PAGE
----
Monday, November 9, 2015: 12:52 PM
155C (Salt Palace Convention Center)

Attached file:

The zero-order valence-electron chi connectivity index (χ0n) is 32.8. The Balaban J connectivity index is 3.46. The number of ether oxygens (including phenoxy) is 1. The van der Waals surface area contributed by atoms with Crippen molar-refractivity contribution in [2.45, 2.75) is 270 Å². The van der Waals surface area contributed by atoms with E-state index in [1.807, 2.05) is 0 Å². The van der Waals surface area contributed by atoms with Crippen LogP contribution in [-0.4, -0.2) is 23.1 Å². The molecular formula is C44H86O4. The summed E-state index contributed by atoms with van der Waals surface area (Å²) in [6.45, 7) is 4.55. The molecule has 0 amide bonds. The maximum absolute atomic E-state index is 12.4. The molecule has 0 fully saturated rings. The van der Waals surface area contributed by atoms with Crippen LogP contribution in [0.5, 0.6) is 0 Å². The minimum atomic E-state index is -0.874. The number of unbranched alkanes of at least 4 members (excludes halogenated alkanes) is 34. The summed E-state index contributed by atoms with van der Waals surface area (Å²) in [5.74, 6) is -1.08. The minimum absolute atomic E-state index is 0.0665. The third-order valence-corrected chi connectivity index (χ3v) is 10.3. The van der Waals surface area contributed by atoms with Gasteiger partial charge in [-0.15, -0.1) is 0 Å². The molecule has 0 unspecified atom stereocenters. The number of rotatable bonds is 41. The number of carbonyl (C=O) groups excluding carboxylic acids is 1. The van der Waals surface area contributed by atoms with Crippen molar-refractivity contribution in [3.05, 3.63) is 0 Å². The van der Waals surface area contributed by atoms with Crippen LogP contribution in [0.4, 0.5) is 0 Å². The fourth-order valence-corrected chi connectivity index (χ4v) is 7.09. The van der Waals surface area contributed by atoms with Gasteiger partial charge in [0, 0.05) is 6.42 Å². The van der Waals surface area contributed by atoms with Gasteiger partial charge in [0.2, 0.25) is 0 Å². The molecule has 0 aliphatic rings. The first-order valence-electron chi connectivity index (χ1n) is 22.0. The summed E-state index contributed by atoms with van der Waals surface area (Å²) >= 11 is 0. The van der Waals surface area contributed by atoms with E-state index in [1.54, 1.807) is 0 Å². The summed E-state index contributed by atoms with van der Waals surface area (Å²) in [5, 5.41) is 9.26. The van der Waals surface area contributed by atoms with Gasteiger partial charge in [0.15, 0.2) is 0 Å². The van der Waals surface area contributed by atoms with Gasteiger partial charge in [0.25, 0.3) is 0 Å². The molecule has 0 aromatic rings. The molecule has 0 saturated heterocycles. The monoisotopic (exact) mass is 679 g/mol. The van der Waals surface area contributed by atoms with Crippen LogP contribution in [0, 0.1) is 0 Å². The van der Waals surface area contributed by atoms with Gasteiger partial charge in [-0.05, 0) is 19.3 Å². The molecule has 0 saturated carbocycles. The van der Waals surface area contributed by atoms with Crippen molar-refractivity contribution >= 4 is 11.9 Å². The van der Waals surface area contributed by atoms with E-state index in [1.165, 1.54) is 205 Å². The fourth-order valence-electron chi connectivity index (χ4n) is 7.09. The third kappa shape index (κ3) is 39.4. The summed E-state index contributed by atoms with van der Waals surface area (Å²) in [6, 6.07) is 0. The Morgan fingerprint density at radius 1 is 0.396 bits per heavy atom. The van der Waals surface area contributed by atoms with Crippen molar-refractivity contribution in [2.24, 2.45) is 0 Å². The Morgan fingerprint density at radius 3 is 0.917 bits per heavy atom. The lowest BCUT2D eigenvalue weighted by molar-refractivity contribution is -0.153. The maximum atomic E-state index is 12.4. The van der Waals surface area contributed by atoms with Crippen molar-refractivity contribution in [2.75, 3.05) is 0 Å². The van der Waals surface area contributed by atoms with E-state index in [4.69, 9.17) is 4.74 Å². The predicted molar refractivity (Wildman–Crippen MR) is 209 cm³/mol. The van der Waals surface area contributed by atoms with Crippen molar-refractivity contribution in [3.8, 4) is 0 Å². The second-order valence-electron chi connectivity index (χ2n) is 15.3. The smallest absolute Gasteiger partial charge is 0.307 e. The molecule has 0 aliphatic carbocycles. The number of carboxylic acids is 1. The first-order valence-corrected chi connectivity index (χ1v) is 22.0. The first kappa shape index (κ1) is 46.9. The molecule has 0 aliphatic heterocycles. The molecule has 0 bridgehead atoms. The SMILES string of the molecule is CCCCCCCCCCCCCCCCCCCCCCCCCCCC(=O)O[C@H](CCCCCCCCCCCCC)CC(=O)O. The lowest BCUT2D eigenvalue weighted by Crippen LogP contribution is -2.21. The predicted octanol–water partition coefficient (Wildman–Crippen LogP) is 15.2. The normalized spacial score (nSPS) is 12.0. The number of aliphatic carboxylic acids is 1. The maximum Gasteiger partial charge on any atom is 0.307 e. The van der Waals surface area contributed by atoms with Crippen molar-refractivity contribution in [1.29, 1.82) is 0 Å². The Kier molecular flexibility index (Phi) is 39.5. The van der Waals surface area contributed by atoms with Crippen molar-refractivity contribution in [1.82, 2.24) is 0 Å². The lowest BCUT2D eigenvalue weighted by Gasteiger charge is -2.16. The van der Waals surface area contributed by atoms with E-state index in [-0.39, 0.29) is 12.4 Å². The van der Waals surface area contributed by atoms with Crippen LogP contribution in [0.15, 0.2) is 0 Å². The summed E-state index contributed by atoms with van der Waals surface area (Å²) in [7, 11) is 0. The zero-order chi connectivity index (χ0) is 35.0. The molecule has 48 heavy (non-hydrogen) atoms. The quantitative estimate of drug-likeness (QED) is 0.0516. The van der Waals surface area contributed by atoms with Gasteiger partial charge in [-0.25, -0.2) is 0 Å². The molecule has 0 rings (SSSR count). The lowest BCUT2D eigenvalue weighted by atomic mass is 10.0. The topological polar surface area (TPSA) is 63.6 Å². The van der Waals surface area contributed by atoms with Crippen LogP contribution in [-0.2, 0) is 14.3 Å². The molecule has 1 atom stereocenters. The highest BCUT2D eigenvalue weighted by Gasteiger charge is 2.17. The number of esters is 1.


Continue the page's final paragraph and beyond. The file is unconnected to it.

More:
The earth consists of 1% total potable water accessible to humans. The use of current technologies such as osmosis processes, filtration, and distillation support the production of purified water, however, direct contact membrane distillation (DCMD) has the potential to be a competitive process to these conventional methods. The current process for manufacturing DCMD membranes is inefficient, expensive, and poorly optimized; resulting in limited industrialization. Here, we consider membranes produced by free surface electrospinning, which produces DCMD membranes with desirable properties such as large pore size (1 -3 μm) and low membrane thicknesses (50- 400 μm). In this study, we produced DCMD membranes from a polymeric solution containing 22 % w/w Polyvinylidene Fluoride (PVdF) in Dimethylacetamide (DMAc). The free surface electrospinning setup consisted of a solution bath with a partially submerged rotating wire spindle. A high voltage, in excess of 30 kV, was applied to the wire spindle. The induced electric field causes charge to accumulate on the surface of the entrained solution, leading to the formation of electrohydrodynamic jets. Electrospinning experiments were performed in a controlled environment with relative humidity ranging from 40-80RH%. In the presence of high humidity (> 50%), water absorbs into the polymeric jet causing the PVDF to phase separate. The gelled fibers were collected on a grounded rotating drum and left at room conditions to solidify over a period of 24 hours. The final morphology of the membrane was examined using scanning electron microscopy and the performance of the produced membranes was evaluated with an in-house built DCMD apparatus.